Obviously you're focusing on music and the poetry book and stuff, but is that something you're still wanting to do more of — more fashion design?
I don't think so. I think I avoided music and songwriting for a long time because I just didn't want to do what my family did, but I knew deep down that [music] was always what I wanted to do. So also that was a struggle, just continually purposefully not doing what your passion is. That was definitely something I struggled with.
I've talked about this with Louise Goffin, who is Carole King's daughter, Dhani Harrison, who is George Harrison’s son, and Ozzy’s daughter, Aimée Osbourne. All of them have said at some point, their parents kind of sat them down and said, “Are you sure you want to do this?” Because first of all, music in general is hard, no matter what. But although of course there will be opportunities that maybe a second-generation musician will get that someone who isn't would not get, at the same time there's another layer of difficulty — the comparisons people will make, accusations of nepotism, whatever.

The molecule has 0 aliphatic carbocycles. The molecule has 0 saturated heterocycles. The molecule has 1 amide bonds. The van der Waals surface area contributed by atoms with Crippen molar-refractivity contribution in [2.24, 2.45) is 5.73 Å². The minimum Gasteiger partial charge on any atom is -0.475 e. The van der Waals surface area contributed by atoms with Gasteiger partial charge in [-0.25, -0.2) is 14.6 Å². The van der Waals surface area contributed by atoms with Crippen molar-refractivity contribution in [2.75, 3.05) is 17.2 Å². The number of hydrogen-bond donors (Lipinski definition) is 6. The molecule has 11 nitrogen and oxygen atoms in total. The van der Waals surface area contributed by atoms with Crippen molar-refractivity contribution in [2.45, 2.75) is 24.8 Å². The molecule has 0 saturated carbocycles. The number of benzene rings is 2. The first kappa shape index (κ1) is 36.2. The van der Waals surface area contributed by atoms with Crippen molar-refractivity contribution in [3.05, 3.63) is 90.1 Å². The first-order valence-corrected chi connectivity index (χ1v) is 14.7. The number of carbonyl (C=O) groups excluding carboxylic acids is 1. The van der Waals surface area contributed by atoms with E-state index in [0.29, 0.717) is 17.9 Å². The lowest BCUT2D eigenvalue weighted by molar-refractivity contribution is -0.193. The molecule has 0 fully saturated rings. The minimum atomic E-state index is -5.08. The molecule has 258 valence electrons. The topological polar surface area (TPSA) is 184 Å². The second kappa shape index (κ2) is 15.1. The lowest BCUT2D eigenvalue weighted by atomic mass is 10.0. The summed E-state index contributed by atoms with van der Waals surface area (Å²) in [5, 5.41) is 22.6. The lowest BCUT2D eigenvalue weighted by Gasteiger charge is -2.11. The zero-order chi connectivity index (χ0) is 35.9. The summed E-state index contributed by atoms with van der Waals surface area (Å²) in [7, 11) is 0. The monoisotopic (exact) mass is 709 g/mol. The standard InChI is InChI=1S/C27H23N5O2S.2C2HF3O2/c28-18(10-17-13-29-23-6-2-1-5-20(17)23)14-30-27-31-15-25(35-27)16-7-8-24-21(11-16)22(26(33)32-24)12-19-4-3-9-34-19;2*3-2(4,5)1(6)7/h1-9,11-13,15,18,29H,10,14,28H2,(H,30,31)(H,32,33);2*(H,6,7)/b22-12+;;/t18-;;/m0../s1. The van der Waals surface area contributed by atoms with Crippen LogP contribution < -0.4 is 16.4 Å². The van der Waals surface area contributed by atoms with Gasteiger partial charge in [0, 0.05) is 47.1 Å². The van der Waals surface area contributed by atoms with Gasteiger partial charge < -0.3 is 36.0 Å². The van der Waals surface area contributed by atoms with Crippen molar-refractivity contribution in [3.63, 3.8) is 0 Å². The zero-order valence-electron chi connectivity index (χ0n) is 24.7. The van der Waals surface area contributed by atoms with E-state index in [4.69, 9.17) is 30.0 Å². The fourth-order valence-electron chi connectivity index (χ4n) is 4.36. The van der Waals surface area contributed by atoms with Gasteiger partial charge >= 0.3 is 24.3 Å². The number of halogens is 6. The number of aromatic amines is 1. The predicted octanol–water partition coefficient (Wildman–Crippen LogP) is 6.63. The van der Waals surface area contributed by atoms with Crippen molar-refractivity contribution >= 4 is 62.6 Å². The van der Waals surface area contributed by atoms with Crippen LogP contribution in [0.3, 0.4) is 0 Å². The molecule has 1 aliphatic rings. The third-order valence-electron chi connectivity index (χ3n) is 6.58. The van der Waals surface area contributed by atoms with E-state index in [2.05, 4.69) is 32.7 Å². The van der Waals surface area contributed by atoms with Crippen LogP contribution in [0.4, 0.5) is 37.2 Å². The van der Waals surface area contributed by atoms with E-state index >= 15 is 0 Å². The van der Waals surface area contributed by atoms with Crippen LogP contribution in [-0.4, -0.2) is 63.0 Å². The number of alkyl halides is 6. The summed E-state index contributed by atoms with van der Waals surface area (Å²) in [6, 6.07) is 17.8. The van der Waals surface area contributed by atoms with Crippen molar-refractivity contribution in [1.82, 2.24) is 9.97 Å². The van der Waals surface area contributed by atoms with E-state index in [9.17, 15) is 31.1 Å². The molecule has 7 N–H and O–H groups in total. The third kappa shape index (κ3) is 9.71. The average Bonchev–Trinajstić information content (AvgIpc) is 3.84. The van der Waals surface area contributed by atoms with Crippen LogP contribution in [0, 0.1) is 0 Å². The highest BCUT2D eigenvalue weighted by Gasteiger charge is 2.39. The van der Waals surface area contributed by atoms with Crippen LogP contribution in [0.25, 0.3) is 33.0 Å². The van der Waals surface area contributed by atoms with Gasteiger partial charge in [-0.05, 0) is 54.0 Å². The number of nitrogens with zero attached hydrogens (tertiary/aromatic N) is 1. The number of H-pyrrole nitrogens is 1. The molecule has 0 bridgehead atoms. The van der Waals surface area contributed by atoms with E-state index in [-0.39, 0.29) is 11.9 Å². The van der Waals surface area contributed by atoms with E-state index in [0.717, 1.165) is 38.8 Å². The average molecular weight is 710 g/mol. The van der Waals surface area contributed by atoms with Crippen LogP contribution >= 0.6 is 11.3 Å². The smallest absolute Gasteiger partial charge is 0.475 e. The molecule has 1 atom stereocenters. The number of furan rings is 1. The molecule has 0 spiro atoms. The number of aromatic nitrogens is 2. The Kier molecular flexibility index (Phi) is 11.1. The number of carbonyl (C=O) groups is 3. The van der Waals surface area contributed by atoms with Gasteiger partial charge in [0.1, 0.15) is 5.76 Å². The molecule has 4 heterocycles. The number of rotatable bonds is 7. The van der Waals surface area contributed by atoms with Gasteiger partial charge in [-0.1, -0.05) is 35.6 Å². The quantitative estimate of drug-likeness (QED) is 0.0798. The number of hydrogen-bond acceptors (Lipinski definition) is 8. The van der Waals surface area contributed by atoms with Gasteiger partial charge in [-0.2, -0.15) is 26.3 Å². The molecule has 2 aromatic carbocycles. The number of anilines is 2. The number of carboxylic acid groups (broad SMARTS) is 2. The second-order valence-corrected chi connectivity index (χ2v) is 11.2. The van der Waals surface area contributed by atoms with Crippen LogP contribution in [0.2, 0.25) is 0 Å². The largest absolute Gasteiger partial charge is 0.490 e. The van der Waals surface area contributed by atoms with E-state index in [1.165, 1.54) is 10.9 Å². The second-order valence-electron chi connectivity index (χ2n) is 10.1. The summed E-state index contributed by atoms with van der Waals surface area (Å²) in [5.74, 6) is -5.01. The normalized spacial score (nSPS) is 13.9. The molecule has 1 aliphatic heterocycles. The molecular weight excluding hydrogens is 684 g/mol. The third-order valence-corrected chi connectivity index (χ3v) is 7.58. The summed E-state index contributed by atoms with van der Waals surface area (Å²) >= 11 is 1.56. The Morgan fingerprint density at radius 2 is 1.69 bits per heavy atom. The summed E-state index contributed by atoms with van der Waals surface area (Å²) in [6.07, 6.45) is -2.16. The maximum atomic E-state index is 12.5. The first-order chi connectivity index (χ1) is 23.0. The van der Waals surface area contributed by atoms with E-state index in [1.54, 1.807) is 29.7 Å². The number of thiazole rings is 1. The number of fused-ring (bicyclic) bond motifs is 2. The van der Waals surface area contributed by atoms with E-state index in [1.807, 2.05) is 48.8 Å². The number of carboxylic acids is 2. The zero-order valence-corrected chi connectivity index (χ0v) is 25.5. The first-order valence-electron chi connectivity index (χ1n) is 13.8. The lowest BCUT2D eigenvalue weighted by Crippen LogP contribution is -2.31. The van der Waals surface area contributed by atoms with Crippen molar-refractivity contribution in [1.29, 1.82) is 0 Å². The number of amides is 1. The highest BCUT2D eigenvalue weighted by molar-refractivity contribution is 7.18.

I actually think mostly people don't give [second-generation musicians] the chance. Like if nepotism really worked in this sense, do you not think me and Aimée would be already the biggest pop stars of the world? Like, it just makes no sense. If it really helped, I would be signed to a label. I'd be signed to a publisher. I would have No. 1 singles. I don't. I'm a completely independent artist and songwriter. I write for people based on recommendations of artists who liked working with me, who then refer me to their friends. It's a grind, but it's something I really enjoy. And unfortunately, the era of those big rock stars is just not helpful. Now with streaming, they have no experience with it. My dad has zero idea how Spotify works. He doesn't understand how people make money now. And that was a big conversation we had, where he said, “Hey, I really don't think you should do this.” Nothing to do with my talent, but just purely, it's so much more difficult now to make a dollar than it was when you were selling physical records and able to tour. … He was just concerned about me being able to make a living off songwriting. Even at the beginning, like in the golden age of music, it was still difficult to make money as a songwriter, but now even more so, and it's much more about quantity than quality now to make a living as a songwriter. But I can't avoid that. It's what I want to do with my life. So if that means, you know, I'm not living the most lavish of lives, I'm cool with that, because I get to do what I love every day.